Here we can see that the US and EU weight doesn't match each other and there is a good reason why they don't.

EU weight of 1675kg includes DCT as that is stated in the BMW info, 1655kg is with the manual 6-speed. According to US legislation curb weight shall include options that is expected to be installed in at least 33% of vehicles sold.

That means added weight. And US fuel level is 100% as opposed to EU 90%, which adds 6,3l of fuel in the E92. So, if we take the EU 1655kg weight as a base (since that is the lightest known version of the std. E92 M3), the following makes the US weight end up at 1681kg:
  • 1655kg
  • + 20kg DCT
  • + 4,5kg Fuel (extra 6,3l of fuel at 0,711kg/l)
  • + 1,5kg Miscelaneous options
  • 1681kg US curb weight


Example 2: F15 X5 and Cayenne

If we take the new X5 X-drive 35i for example these are the reported weights:
  • bmwusa.com: 2125kg / 4680 lbs Curb weight
  • bmw.de: 2030kg / 4475 lbs Leergewicht DIN
  • bmw.de 2105kg / 4640 lbs Leergewicht EG

Here the 40 lbs US curb weight above Leergewicht EG (4680 vs 4640lbs) must again be due to the fact that US curb weight shall include optional equipment expected to be sold in more than 33% of the sold vehicles..

Now for comparison let's take the Porsche Cayenne.
  • porsche.com/usa 1996kg / 4398 lbs Curb weight
  • porsche.de 1995kg / 4398 lbs Leergewicht DIN
  • porsche.de 2070kg / 4564 lbs Leergewicht EG

So if you just used the US curb weight you would get that the Cayenne is 4680 - 4398 = 282lbs / 128kg lighter (than the X5).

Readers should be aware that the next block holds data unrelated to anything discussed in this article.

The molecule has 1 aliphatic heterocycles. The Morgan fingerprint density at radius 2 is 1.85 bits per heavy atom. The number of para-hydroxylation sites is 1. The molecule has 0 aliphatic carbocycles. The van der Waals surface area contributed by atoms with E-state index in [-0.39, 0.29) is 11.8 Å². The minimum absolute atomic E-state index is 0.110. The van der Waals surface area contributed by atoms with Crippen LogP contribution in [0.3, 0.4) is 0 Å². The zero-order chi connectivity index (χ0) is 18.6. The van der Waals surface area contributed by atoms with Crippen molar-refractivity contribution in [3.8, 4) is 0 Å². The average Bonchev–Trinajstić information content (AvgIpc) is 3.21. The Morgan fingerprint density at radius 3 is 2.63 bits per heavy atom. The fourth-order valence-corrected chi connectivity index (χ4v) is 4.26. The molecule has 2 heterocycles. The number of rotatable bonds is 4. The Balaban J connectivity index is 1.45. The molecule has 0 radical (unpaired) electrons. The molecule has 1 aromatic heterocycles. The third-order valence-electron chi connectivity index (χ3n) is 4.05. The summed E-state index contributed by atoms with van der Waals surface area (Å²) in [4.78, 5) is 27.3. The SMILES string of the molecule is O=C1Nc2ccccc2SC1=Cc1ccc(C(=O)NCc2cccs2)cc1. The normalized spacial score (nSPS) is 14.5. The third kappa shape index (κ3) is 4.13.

But look closer and you can see that the Cayenne's US curb weight reported is that of it's Leergewicht DIN (without driver and luggage) while the X5 is (Leergewicht EG + 40 lbs) which includes driver (75kg) and 40lbs optional equipment.

(The Cayenne is specified as a unique model with the tiptronic gearbox and is 35kg heavier than the manual car, which is also one difference between the Cayenne and X5.)

When comparing apples to apples the real difference is 4475 - 4398 = 77 lbs / 35kg. Which "strangely" also is the exact weight of the Tiptronic version of the Cayenne. So a Tiptronic Cayenne and a X5 35i, with similar transmissions, have the exact same curb weight/leergewicht

I.e US reported curb weight is not consistent but Leergewicht EG and DIN are consistent between these two German brands (just remember to compare comparable models/equipment levels).

UPDATE 12. June 2014:

The EU type approval number for the M3/M4 is:

e1*2007/46*0377*06

and

e1*2007/46*0377*07

These are the minimum weights listed in the type approval specs:

M3 DCT - 1560kg
M3 6MT - 1520kg

M4 DCT - 1537kg
M4 6MT - 1497kg


--------------------------------------------------------------------------------

Definitions have been removed from this post, but can be found here:

http://f80.bimmerpost.com/forums/sho...7&postcount=49

List of edits:
30.11.2013: The first sketch of the write up with only EU/DIN/ISO and US curb weights
01.12.2013: Added the new EU-legislation that repeals 92/21/EEC
02.12.2013: Added Leergewicht EG and Leergewicht DIN nomenclature to the definitions as well as added soltice's BMW X5 and Porsche examples
03.12.2013: Removed definitions from OP (can now be found in post #49 - see link below)
03.12.2013: Thanks to swamp2 and solstice for constructive input
12.06.2014: Added type approval numbers and listed minimum curb weights from type approval spec

Last edited by Boss330; 06-12-2014 at 12:14 PM..